With Pac-12 sweep in hand, it’s full steam ahead for Oregon and Ionescu

    Mechelle Voepel covers the WNBA, women’s college basketball, and other college sports for espnW. Voepel began covering women’s basketball in 1984, and has been with ESPN since 1996.

LAS VEGAS — Oregon isn’t the defending NCAA champion (that’s Baylor) and isn’t ranked No. 1 (that’s South Carolina.) Yet it feels like the target has been on the Ducks’ backs all season — and they don’t seem to mind.

After losing to Baylor in the 2019 national semifinals — and not long after getting the news that guard Sabrina Ionescu would return for her senior year — Oregon knew this season it would have one overriding goal: Win an NCAA title. And while the Ducks stumbled twice in the regular season, they’ve looked pretty phenomenal the past two months on the road to New Orleans.

Even after a little bit of a slow start against Stanford in the Pac-12 tournament final Sunday — Oregon trailed by three points at the end of the first quarter — we saw just how fast the Ducks could hit the accelerator and take off. In winning 89-56, they secured their second league tournament title and won their 19th game in a row. One minute, it was a close game — the next it was a big party for the many fans in green and yellow who filled the Mandalay Bay Events Center.

And what makes the Ducks even scarier is that they didn’t need much from one of their so-called “Big Three,” because they have scoring depth all over the floor. Forward Satou Sabally was limited to seven points on 3-for-11 shooting, yet it didn’t matter. Guard Minyon Moore, a graduate transfer from USC, had a season-high 21 points — she was 4 of 5 from 3-point range after making just four treys total over the previous 15 games — and seniors Ionescu (20 points, 12 assists, eight rebounds) and Ruthy Hebard (24 points, seven rebounds) were their usual big-time selves. Hebard was named to the all-tournament team, and Ionescu was the tournament’s most valuable player. Ionescu became the fifth player in league history to be named to the Pac-12 all-tournament team all four seasons.

“We’re trying to get better every single game,” Ionescu said, and they seem to be doing that.

Up by 38 with 3:37 left, Oregon coach Kelly Graves finally pulled all his starters. The game was long over by then, and Oregon forcefully had made its point: The Ducks are going full-speed ahead to the NCAA tournament, where they are expected to be the No. 1 seed in the Portland Regional.

Earlier Sunday, two of the other teams projected to be NCAA tournament No. 1 seeds also looked good in winning their league tournaments. South Carolina took the SEC title over Mississippi State by 14 points, and Maryland claimed the Big Ten crown, beating Ohio State by 17. However, the other team expected to get a top seed, Baylor, was upset in its regular-season finale at Iowa State, 57-56.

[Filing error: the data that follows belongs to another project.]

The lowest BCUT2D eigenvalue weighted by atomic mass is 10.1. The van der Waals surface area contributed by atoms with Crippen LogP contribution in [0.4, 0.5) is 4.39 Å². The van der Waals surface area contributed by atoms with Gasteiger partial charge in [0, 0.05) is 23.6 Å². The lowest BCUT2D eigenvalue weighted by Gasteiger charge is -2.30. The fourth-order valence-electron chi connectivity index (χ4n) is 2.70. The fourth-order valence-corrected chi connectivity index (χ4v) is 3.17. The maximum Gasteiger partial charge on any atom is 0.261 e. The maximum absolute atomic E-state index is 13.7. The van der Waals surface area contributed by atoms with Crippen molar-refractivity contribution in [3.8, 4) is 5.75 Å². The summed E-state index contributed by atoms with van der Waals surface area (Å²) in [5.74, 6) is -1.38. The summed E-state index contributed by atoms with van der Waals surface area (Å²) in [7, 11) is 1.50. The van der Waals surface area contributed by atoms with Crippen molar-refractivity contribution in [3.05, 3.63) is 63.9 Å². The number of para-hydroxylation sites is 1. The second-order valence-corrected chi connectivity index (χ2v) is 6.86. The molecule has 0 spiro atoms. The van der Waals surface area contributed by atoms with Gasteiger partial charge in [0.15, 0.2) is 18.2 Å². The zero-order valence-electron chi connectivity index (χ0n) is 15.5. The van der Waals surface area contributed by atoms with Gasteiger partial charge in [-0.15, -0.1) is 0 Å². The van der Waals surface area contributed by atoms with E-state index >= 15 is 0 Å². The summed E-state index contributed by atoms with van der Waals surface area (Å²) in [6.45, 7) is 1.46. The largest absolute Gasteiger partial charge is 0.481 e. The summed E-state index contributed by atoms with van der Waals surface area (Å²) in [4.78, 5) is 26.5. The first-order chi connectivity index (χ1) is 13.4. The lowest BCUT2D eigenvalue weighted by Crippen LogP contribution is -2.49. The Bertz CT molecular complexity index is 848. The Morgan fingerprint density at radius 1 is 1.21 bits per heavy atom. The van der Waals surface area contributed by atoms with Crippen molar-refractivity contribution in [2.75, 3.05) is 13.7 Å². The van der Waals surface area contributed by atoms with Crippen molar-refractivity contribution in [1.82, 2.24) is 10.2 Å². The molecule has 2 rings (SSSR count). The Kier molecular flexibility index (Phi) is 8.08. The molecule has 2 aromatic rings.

While the Ducks, Gamecocks and Terrapins practice and rest this next week, the Lady Bears will be going for their ninth Big 12 tournament title in the past 10 years. But the debate among women’s hoops fans will be this: Are the Ducks and Gamecocks destined to meet in New Orleans in April for the national championship? And if so, who’s the favorite?

Oregon made its case throughout a challenging Pac-12 season — the Ducks’ lone league loss came Jan. 10 at Arizona State — and with a dominating nonconference victory at UConn on Feb. 3. The Ducks have continued to rise to every challenge since, often making good opponents look not especially challenging because the Ducks are so efficient and driven.

“We’re on a mission,” Graves said heading into the final. “We want to continue to build the resume as well. Right now we’re 9-1 against teams that were in the last top 16 reveal.”

Make that 10-1 now after beating Stanford, which hung with the Ducks for a quarter and then got swept away by the Oregon tidal wave. The Cardinal went 0-3 against Oregon this season.

The Ducks were plucky underdogs back in 2017, when Ionescu and Hebard were freshmen, and they rode three consecutive upsets as a No. 10 seed to make the Elite Eight. In 2018, they won their first Pac-12 tournament title and went to the Elite Eight again, but fell to eventual national champion Notre Dame.

Last year, Hebard dealt with an injury late in the season, and the Ducks fell to Stanford in the Pac-12 final. But Oregon was the “home” team for the Portland Regional as the No. 2 seed, and beat top-seeded Mississippi State in the final to advance to the Final Four for the first time.

A 72-67 loss to Baylor in the national semifinals stung, but it was also the start of a new journey for a program that has helped change the landscape of the Pac-12. What was once Stanford and everybody else has transformed into what many feel is the most exciting league in the country.

And Oregon is the most exciting team of the league. Can the Ducks finish what they fell short on last season? At this point, it’s going to take a lot to stop them.

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